If your family is anything like ours, then there’s nothing like the sound of a free family holiday to get the excitement happening! Of course in reality, while no holiday is truly free, it helps to have free accommodation to lessen the burden and allow money to be spent on fun activities instead ofย  high priced accommodation.

Free camping exists in some wonderful places around Australia and is a wonderful option for an Australian family adventure, and one that is overlooked by many holiday makers. Free camps offer the perfect way opportunity for families to stretch their holiday budget further and allow them to stay longer, or experience tourist attractions they may not otherwise be able to afford.

Sounds wonderful right? It really is, so if you’re keen to set off and grab a free campsite for your next family vacation then here’s some things to consider.

1. Pre-Planning your Free Camping Holiday

Just like any other type of holiday, if you’re going to free camp you’ll need to pre-plan. The trick with free camping is knowing where the free camps are. In truth, there has been pressure in many high tourist areas to close free or budget camps, mostly driven by caravan parks who, like everyone else are feeling the pinch within their business. Not to worry though, there are still a whole lot of free camping options, but you’ll just need a little help to find the best of them.

The most recommended book among travel circles is Camps Australia Wide. The current version in early 2012 is Camps 6 with a new version due out around March 2013 and every couple of years continually.

The best option is to grab a copy of this book (it’s a great investment and they hold their resale value too) take a look at the region you’re thinking of travelling to and note all the available sites, or at least find a region that has free camping, as some regions are very limited. The best thing about having a book like this on hand is that you’ll know before you arrive, what facilities are available and if you feel it will be suitable for your camping style, ability and interests.

2. Having the Right Gear to go Free Camping

What gear you’ll need to have a successful camping adventure is very dependent on the type of camping ground you’ll be staying at. It’s important to understand the facilities that exist and prepare accordingly. Just like our guide to buying a family tent, choosing the gear you’ll need for free camping depends highly on the type, location and facilities at the camp site.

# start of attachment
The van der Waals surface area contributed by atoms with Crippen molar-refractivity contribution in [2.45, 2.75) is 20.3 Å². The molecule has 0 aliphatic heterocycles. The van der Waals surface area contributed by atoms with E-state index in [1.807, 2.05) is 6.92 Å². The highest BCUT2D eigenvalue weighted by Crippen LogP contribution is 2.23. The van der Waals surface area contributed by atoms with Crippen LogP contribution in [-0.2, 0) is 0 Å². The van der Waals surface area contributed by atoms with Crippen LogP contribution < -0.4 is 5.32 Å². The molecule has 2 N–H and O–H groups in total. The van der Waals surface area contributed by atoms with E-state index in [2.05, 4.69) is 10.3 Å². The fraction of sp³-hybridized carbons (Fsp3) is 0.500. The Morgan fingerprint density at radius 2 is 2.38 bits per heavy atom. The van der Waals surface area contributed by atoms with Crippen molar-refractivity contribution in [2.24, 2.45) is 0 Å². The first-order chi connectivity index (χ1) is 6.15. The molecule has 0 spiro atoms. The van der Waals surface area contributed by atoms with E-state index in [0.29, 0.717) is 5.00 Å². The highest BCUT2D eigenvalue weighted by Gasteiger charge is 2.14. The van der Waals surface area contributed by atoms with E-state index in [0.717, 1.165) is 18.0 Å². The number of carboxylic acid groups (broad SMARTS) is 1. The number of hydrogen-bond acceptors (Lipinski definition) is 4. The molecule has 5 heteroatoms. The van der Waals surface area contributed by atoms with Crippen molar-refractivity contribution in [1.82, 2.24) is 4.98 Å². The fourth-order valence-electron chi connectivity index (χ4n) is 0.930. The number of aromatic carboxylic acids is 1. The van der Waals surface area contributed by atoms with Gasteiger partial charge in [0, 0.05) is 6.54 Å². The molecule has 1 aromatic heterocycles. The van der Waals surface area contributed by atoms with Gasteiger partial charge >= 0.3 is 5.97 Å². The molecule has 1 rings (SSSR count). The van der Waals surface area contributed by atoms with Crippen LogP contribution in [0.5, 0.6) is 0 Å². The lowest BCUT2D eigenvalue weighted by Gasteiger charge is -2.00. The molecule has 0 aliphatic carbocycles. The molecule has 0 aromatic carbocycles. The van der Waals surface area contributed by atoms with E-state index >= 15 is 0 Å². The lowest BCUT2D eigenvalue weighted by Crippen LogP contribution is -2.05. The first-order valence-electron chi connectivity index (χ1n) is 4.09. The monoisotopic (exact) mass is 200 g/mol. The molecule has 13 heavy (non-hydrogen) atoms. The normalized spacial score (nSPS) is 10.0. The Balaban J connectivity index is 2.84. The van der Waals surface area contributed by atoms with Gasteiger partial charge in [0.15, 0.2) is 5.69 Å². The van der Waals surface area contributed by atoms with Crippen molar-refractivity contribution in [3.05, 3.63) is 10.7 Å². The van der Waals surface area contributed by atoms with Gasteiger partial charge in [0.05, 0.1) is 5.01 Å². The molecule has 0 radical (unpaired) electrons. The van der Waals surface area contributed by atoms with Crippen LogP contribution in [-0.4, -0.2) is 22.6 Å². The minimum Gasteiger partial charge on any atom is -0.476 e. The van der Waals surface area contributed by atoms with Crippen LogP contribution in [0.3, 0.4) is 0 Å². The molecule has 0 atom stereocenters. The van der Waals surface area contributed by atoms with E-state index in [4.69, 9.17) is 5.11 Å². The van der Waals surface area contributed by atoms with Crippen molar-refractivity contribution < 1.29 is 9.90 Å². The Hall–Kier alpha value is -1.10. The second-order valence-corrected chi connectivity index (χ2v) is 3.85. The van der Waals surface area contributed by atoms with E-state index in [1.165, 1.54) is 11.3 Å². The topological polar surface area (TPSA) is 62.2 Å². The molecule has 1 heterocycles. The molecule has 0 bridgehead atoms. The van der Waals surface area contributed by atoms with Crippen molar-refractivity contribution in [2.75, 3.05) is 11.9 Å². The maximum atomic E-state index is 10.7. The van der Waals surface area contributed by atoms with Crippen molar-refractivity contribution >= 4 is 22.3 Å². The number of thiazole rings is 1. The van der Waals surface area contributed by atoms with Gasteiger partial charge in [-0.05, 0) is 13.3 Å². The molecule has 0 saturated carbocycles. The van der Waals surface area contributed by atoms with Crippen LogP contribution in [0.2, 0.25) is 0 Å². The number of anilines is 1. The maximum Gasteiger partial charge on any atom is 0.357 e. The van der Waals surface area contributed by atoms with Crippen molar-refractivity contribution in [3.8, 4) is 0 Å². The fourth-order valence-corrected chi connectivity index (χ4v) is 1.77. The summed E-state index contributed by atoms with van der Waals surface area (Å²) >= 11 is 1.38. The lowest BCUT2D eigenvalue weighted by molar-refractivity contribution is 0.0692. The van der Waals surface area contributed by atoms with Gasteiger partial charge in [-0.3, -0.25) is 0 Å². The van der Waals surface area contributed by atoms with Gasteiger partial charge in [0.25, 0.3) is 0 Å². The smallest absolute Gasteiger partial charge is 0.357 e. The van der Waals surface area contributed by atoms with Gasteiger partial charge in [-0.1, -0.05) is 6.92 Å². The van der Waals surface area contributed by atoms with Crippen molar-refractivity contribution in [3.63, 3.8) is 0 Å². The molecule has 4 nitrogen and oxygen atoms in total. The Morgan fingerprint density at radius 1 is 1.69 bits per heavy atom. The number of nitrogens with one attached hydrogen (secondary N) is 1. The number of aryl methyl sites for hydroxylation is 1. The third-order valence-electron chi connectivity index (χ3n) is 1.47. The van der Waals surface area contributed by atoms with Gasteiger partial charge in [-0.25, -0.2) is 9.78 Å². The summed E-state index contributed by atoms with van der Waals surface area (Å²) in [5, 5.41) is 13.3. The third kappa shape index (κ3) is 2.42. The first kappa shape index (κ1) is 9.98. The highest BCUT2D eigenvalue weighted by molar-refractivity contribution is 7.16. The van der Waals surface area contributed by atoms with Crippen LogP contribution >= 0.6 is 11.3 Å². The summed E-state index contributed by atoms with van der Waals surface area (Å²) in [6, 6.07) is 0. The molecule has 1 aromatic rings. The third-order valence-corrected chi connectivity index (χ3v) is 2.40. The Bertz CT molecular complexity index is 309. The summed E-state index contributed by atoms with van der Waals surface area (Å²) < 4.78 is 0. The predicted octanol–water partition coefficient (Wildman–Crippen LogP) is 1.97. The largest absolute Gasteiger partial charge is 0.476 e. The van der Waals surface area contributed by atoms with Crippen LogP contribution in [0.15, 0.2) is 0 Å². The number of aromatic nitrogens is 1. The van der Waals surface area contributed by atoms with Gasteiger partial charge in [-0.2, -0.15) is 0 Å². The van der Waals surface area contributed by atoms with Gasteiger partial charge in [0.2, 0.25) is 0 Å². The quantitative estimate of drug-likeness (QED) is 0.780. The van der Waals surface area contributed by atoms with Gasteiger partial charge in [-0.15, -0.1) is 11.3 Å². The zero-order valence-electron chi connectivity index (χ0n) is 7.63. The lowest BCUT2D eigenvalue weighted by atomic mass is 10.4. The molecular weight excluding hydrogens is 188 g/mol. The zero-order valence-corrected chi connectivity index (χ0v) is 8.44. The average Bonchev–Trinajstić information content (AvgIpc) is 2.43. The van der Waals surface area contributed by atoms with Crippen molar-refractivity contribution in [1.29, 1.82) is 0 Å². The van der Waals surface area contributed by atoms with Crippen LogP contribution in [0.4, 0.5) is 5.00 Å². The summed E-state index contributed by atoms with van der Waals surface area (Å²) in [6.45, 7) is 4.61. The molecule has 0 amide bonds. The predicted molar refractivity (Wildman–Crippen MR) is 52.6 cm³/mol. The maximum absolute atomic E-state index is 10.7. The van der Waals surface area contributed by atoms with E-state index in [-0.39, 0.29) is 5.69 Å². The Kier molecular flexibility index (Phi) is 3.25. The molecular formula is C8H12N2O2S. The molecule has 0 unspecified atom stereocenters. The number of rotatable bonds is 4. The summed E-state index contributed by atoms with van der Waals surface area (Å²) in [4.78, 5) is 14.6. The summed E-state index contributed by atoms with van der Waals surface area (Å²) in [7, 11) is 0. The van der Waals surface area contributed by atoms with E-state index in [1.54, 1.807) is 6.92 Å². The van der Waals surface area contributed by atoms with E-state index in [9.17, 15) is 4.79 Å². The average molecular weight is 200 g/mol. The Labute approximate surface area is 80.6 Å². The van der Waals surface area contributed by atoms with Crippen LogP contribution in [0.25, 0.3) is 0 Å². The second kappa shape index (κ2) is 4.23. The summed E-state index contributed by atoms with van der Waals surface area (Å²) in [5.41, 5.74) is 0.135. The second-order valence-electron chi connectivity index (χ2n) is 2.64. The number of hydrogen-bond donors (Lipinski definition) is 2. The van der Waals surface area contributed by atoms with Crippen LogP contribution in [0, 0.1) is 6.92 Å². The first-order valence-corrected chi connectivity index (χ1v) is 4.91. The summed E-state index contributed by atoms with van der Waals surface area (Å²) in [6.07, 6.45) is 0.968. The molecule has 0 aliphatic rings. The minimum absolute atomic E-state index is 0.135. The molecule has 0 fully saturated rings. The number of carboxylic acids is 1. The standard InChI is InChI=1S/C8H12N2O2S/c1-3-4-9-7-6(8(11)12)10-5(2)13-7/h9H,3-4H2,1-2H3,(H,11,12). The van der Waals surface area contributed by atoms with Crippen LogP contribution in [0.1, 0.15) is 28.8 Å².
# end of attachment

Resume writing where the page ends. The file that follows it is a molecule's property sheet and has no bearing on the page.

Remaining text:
Yes, it’s true you can go free camping with just a tent and some basic supplies. In fact, we do just that on a regular basis, and have a great time, the key is understanding your own needs, expectations and making the most of the available facilities. It is important to have your own options for showers/baths if there aren’t any available on site. A porta-loo is also a necessary option if there’s no available toilets. For more avid campers this type of gear is often already on hand, for families with limited camp gear, choose a site with options such as showers and toilets. Sometimes you’ll have to pay a minimal charge for a hot shower, but it will be well worth it.

3. Communication in Free Camps

Most people own a mobile phone and rely on it as their contact method with friends and family or emergency help when out travelling. It’s super important to know the coverage for your mobile phone service if you’re travelling to more remote free camping areas. Chances are that there may be little or no phone reception, so if you don’t have a CB radio, it pays to at least let someone know where you’re going. Often you won’t be camping alone and there’s generally other campers close by, but don’t rely on it. For the most part you won’t need phone contact if you’re out of service, but it’s just good measure to understand if this is the case.

4. Main Points to Consider for Free Camping

Water Availability: Many free camps are more remote and rely on bore water if they even have water available at all. It’s always wise to carry your own water when camping so keep this in mind

Fires and BBQ’s: If you’re staying in a National Park area you won’t be allowed to collect firewood and will need to bring your own. Similarly if there are fire bans in place then open fires are not allowed. Having a gas cooktop in these instances is always a bonus.

Time Limits: Some camp sites only allow limited stays. Be sure to follow any rules in regards to this as you can face fines in some instances, but more importantly, the rules are there to be sure that all visitors to the area have availability to resources. Campers causing problems by ignoring limits and other rules sometimes are the cause of free sites being closed, so it pays to be respectful.

Rubbish: There are no rubbish collection services at many free camp sites. This makes sense because rubbish services cost money, so if you’re not paying or you’re only paying minimal charges, and there are no bins then have respect and take your rubbish with you. Like other problems caused by disrespectful campers,, excess rubbish being left around campsites has forced closure of many sites around Australia.

5. Be Respectful:

Free campsites are a privelege, and sadly misuse or abuse of available facitilies has caused many closures in recent years. Keep it simple, don’t abuse available services, be respectful of the surroundings and other campers, stay tidy and clean and leave your campsite as you found it.

In all honesty, just get out there and have fun. If you’re not used to camping, then start out in a free camp or budget camp that offers great facilities and is close to a town with mobile phone reception, showers and toilets. Grab yourself a copy of Camps 6 and don’t be afraid to test your boundaries by discovering new, more remote places once in a while.

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